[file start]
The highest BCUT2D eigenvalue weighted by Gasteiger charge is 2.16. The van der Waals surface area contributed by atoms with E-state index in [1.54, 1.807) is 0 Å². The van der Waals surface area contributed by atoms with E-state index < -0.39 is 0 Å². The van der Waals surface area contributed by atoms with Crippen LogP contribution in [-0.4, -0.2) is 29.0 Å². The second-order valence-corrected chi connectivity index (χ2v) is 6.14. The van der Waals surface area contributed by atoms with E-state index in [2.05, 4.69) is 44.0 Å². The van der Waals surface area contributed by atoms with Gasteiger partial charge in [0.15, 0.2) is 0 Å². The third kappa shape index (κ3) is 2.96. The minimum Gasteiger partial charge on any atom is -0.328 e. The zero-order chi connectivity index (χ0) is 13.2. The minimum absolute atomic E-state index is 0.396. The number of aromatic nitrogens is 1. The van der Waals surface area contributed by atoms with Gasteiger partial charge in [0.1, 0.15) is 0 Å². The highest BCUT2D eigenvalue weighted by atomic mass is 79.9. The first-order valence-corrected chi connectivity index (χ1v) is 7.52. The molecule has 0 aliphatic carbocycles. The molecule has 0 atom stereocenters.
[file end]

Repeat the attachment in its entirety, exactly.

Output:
The highest BCUT2D eigenvalue weighted by Gasteiger charge is 2.16. The van der Waals surface area contributed by atoms with E-state index in [1.54, 1.807) is 0 Å². The van der Waals surface area contributed by atoms with E-state index < -0.39 is 0 Å². The van der Waals surface area contributed by atoms with Crippen LogP contribution in [-0.4, -0.2) is 29.0 Å². The second-order valence-corrected chi connectivity index (χ2v) is 6.14. The van der Waals surface area contributed by atoms with E-state index in [2.05, 4.69) is 44.0 Å². The van der Waals surface area contributed by atoms with Gasteiger partial charge in [0.15, 0.2) is 0 Å². The third kappa shape index (κ3) is 2.96. The minimum Gasteiger partial charge on any atom is -0.328 e. The zero-order chi connectivity index (χ0) is 13.2. The minimum absolute atomic E-state index is 0.396. The number of aromatic nitrogens is 1. The van der Waals surface area contributed by atoms with Gasteiger partial charge in [0.1, 0.15) is 0 Å². The highest BCUT2D eigenvalue weighted by atomic mass is 79.9. The first-order valence-corrected chi connectivity index (χ1v) is 7.52. The molecule has 0 aliphatic carbocycles. The molecule has 0 atom stereocenters.